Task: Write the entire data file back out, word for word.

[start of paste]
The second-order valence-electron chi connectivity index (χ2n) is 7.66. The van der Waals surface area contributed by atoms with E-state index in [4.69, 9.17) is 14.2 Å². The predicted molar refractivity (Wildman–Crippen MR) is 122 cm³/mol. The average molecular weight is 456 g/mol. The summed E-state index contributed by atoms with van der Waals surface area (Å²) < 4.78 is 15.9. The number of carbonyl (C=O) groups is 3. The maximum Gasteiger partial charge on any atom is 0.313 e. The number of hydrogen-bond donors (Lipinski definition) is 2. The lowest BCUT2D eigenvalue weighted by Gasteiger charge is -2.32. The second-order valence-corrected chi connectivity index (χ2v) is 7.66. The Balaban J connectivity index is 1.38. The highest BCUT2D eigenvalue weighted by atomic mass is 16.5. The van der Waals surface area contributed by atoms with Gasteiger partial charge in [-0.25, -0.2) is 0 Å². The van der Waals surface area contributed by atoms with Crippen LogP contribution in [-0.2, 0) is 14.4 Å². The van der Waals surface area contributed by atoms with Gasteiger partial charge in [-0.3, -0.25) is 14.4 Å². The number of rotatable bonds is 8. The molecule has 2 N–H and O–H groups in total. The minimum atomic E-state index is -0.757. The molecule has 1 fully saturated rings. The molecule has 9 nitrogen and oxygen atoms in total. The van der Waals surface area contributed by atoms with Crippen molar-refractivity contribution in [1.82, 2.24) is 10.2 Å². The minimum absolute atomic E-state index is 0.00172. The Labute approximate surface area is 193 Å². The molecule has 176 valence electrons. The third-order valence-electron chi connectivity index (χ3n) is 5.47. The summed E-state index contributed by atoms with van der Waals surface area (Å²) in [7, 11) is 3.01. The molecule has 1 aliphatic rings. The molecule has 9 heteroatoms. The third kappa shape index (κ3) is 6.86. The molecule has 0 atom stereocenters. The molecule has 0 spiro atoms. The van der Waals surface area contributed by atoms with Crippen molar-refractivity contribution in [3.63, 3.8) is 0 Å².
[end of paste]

The second-order valence-electron chi connectivity index (χ2n) is 7.66. The van der Waals surface area contributed by atoms with E-state index in [4.69, 9.17) is 14.2 Å². The predicted molar refractivity (Wildman–Crippen MR) is 122 cm³/mol. The average molecular weight is 456 g/mol. The summed E-state index contributed by atoms with van der Waals surface area (Å²) < 4.78 is 15.9. The number of carbonyl (C=O) groups is 3. The maximum Gasteiger partial charge on any atom is 0.313 e. The number of hydrogen-bond donors (Lipinski definition) is 2. The lowest BCUT2D eigenvalue weighted by Gasteiger charge is -2.32. The second-order valence-corrected chi connectivity index (χ2v) is 7.66. The Balaban J connectivity index is 1.38. The highest BCUT2D eigenvalue weighted by atomic mass is 16.5. The van der Waals surface area contributed by atoms with Gasteiger partial charge in [-0.25, -0.2) is 0 Å². The van der Waals surface area contributed by atoms with Crippen LogP contribution in [-0.2, 0) is 14.4 Å². The van der Waals surface area contributed by atoms with Gasteiger partial charge in [-0.3, -0.25) is 14.4 Å². The number of rotatable bonds is 8. The molecule has 2 N–H and O–H groups in total. The minimum atomic E-state index is -0.757. The molecule has 1 fully saturated rings. The molecule has 9 nitrogen and oxygen atoms in total. The van der Waals surface area contributed by atoms with Crippen molar-refractivity contribution in [1.82, 2.24) is 10.2 Å². The minimum absolute atomic E-state index is 0.00172. The Labute approximate surface area is 193 Å². The molecule has 176 valence electrons. The third-order valence-electron chi connectivity index (χ3n) is 5.47. The summed E-state index contributed by atoms with van der Waals surface area (Å²) in [7, 11) is 3.01. The molecule has 1 aliphatic rings. The molecule has 9 heteroatoms. The third kappa shape index (κ3) is 6.86. The molecule has 0 atom stereocenters. The molecule has 0 spiro atoms. The van der Waals surface area contributed by atoms with Crippen molar-refractivity contribution in [3.63, 3.8) is 0 Å².